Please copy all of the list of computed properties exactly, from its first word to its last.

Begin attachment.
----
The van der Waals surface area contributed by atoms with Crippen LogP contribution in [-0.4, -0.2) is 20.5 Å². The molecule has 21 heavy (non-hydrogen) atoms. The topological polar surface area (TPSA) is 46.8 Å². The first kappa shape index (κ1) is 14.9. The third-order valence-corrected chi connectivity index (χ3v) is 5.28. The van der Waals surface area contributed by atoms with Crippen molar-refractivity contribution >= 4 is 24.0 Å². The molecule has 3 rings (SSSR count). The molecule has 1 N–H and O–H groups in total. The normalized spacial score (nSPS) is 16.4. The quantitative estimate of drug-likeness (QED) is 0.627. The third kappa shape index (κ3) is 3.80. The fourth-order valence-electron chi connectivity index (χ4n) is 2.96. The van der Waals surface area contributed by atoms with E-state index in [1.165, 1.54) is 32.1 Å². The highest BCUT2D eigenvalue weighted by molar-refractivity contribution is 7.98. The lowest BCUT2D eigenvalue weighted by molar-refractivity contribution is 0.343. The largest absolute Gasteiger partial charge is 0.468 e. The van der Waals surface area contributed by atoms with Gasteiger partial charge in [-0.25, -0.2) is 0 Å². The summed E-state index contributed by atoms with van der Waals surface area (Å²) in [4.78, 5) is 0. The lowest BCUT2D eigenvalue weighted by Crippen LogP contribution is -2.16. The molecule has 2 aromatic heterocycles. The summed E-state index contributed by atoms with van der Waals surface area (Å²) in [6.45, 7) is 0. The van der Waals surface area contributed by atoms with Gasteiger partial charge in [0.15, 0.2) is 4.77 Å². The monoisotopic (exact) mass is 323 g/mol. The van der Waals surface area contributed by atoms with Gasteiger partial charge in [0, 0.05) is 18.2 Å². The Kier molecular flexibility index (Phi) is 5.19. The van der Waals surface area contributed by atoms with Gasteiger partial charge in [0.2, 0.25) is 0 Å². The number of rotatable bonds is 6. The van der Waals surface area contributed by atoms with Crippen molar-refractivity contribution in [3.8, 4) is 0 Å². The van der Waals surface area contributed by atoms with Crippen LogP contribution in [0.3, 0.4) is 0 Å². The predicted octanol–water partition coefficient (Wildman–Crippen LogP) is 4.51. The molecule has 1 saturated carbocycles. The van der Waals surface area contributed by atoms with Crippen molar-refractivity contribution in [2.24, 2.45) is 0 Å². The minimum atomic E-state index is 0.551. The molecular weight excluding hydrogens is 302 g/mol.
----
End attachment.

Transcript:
The van der Waals surface area contributed by atoms with Crippen LogP contribution in [-0.4, -0.2) is 20.5 Å². The molecule has 21 heavy (non-hydrogen) atoms. The topological polar surface area (TPSA) is 46.8 Å². The first kappa shape index (κ1) is 14.9. The third-order valence-corrected chi connectivity index (χ3v) is 5.28. The van der Waals surface area contributed by atoms with Crippen molar-refractivity contribution >= 4 is 24.0 Å². The molecule has 3 rings (SSSR count). The molecule has 1 N–H and O–H groups in total. The normalized spacial score (nSPS) is 16.4. The quantitative estimate of drug-likeness (QED) is 0.627. The third kappa shape index (κ3) is 3.80. The fourth-order valence-electron chi connectivity index (χ4n) is 2.96. The van der Waals surface area contributed by atoms with E-state index in [1.165, 1.54) is 32.1 Å². The highest BCUT2D eigenvalue weighted by molar-refractivity contribution is 7.98. The lowest BCUT2D eigenvalue weighted by molar-refractivity contribution is 0.343. The largest absolute Gasteiger partial charge is 0.468 e. The van der Waals surface area contributed by atoms with Gasteiger partial charge in [-0.25, -0.2) is 0 Å². The summed E-state index contributed by atoms with van der Waals surface area (Å²) in [4.78, 5) is 0. The lowest BCUT2D eigenvalue weighted by Crippen LogP contribution is -2.16. The molecule has 2 aromatic heterocycles. The summed E-state index contributed by atoms with van der Waals surface area (Å²) in [6.45, 7) is 0. The van der Waals surface area contributed by atoms with Gasteiger partial charge in [0.15, 0.2) is 4.77 Å². The monoisotopic (exact) mass is 323 g/mol. The van der Waals surface area contributed by atoms with Gasteiger partial charge in [0, 0.05) is 18.2 Å². The Kier molecular flexibility index (Phi) is 5.19. The van der Waals surface area contributed by atoms with Gasteiger partial charge in [0.2, 0.25) is 0 Å². The number of rotatable bonds is 6. The van der Waals surface area contributed by atoms with Crippen molar-refractivity contribution in [3.8, 4) is 0 Å². The van der Waals surface area contributed by atoms with Crippen LogP contribution in [0.3, 0.4) is 0 Å². The predicted octanol–water partition coefficient (Wildman–Crippen LogP) is 4.51. The molecule has 1 saturated carbocycles. The van der Waals surface area contributed by atoms with Crippen molar-refractivity contribution in [2.24, 2.45) is 0 Å². The minimum atomic E-state index is 0.551. The molecular weight excluding hydrogens is 302 g/mol.